Gas storage: An onshore operator’s perspective
A. Fernando, A. Raman, 2009. "Gas storage: An onshore operator’s perspective", Underground Gas Storage: Worldwide Experiences and Future Development in the UK and Europe, D. J. Evans, R. A. Chadwick
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Operating 28 onshore oil and gas fields, Star Energy Group plc is the leading onshore operator in terms of fields. The company believes that with the decline in flexible gas production facilities close to market in the North Sea and Irish Sea, Great Britain (GB) will need a significant expansion in gas storage capacity. To meet these demands, Star Energy aims to construct underground gas storage (UGS) facilities by converting depleted onshore hydrocarbon reservoirs both on- and offshore GB. This paper provides an overview of the UK position with respect to UGS, Star Energy's strategy and their planned developments.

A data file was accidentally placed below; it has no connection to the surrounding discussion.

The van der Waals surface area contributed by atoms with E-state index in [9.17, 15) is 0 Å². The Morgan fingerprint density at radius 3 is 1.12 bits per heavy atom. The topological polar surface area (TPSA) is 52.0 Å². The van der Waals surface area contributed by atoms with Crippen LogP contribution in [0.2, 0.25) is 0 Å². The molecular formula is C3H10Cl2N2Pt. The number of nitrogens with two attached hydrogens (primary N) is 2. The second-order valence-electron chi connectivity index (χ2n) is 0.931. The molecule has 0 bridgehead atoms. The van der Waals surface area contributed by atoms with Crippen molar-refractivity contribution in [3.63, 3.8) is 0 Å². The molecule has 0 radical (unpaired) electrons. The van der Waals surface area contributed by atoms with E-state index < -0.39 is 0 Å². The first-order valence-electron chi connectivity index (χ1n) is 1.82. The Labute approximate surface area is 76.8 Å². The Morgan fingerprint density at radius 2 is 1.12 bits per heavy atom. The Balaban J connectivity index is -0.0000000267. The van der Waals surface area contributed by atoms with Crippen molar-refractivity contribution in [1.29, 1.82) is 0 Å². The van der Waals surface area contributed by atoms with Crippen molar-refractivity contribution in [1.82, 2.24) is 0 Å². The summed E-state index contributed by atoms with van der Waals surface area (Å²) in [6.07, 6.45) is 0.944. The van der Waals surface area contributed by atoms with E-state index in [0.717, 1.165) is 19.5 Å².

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The UK became a net importer of natural gas in 2004 and by 2020 will import up to 90% of its requirements, leaving it vulnerable to increasing energy bills and risk of disruption to supply. New pipelines to Europe and improvements to interconnectors will meet some demand, but Government recognizes the need for increased gas storage capacity: this may be best met by the construction of underground storage facilities. Energy security has also raised the likelihood of a new generation of coal-fired power-stations, which to be environmentally viable, will require clean-coal technologies with near-zero greenhouse gas emissions. A key element of this strategy will be underground CO2 storage. This volume reviews the technologies and issues involved in the underground storage of natural gas and CO2, with examples from the UK and overseas. The potential for underground storage of other gases such as hydrogen, or compressed air linked to renewable sources is also reviewed.